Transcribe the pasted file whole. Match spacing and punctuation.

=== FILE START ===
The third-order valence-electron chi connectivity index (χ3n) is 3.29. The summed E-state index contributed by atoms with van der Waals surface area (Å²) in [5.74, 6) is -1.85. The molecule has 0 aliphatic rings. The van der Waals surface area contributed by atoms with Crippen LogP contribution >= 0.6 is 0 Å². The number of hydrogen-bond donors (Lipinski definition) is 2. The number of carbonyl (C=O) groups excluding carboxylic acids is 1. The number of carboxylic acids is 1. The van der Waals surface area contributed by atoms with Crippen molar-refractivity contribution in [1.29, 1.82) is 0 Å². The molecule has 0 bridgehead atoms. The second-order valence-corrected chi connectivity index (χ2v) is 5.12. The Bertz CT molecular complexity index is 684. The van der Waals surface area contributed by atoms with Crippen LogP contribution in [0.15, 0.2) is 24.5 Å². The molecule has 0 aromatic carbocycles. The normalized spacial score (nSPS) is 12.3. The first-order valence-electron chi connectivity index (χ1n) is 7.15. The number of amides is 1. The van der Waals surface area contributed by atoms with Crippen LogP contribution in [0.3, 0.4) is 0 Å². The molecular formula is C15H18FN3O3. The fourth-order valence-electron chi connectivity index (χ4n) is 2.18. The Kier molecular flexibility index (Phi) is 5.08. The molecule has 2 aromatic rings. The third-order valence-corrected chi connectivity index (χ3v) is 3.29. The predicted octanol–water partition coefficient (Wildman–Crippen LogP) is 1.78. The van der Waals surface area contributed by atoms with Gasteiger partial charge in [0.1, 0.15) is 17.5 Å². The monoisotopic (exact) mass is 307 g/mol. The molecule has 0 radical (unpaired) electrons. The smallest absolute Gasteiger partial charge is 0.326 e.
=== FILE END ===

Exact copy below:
The third-order valence-electron chi connectivity index (χ3n) is 3.29. The summed E-state index contributed by atoms with van der Waals surface area (Å²) in [5.74, 6) is -1.85. The molecule has 0 aliphatic rings. The van der Waals surface area contributed by atoms with Crippen LogP contribution >= 0.6 is 0 Å². The number of hydrogen-bond donors (Lipinski definition) is 2. The number of carbonyl (C=O) groups excluding carboxylic acids is 1. The number of carboxylic acids is 1. The van der Waals surface area contributed by atoms with Crippen molar-refractivity contribution in [1.29, 1.82) is 0 Å². The molecule has 0 bridgehead atoms. The second-order valence-corrected chi connectivity index (χ2v) is 5.12. The Bertz CT molecular complexity index is 684. The van der Waals surface area contributed by atoms with Crippen LogP contribution in [0.15, 0.2) is 24.5 Å². The molecule has 0 aromatic carbocycles. The normalized spacial score (nSPS) is 12.3. The first-order valence-electron chi connectivity index (χ1n) is 7.15. The number of amides is 1. The van der Waals surface area contributed by atoms with Crippen LogP contribution in [0.3, 0.4) is 0 Å². The molecular formula is C15H18FN3O3. The fourth-order valence-electron chi connectivity index (χ4n) is 2.18. The Kier molecular flexibility index (Phi) is 5.08. The molecule has 2 aromatic rings. The third-order valence-corrected chi connectivity index (χ3v) is 3.29. The predicted octanol–water partition coefficient (Wildman–Crippen LogP) is 1.78. The van der Waals surface area contributed by atoms with Gasteiger partial charge in [0.1, 0.15) is 17.5 Å². The monoisotopic (exact) mass is 307 g/mol. The molecule has 0 radical (unpaired) electrons. The smallest absolute Gasteiger partial charge is 0.326 e.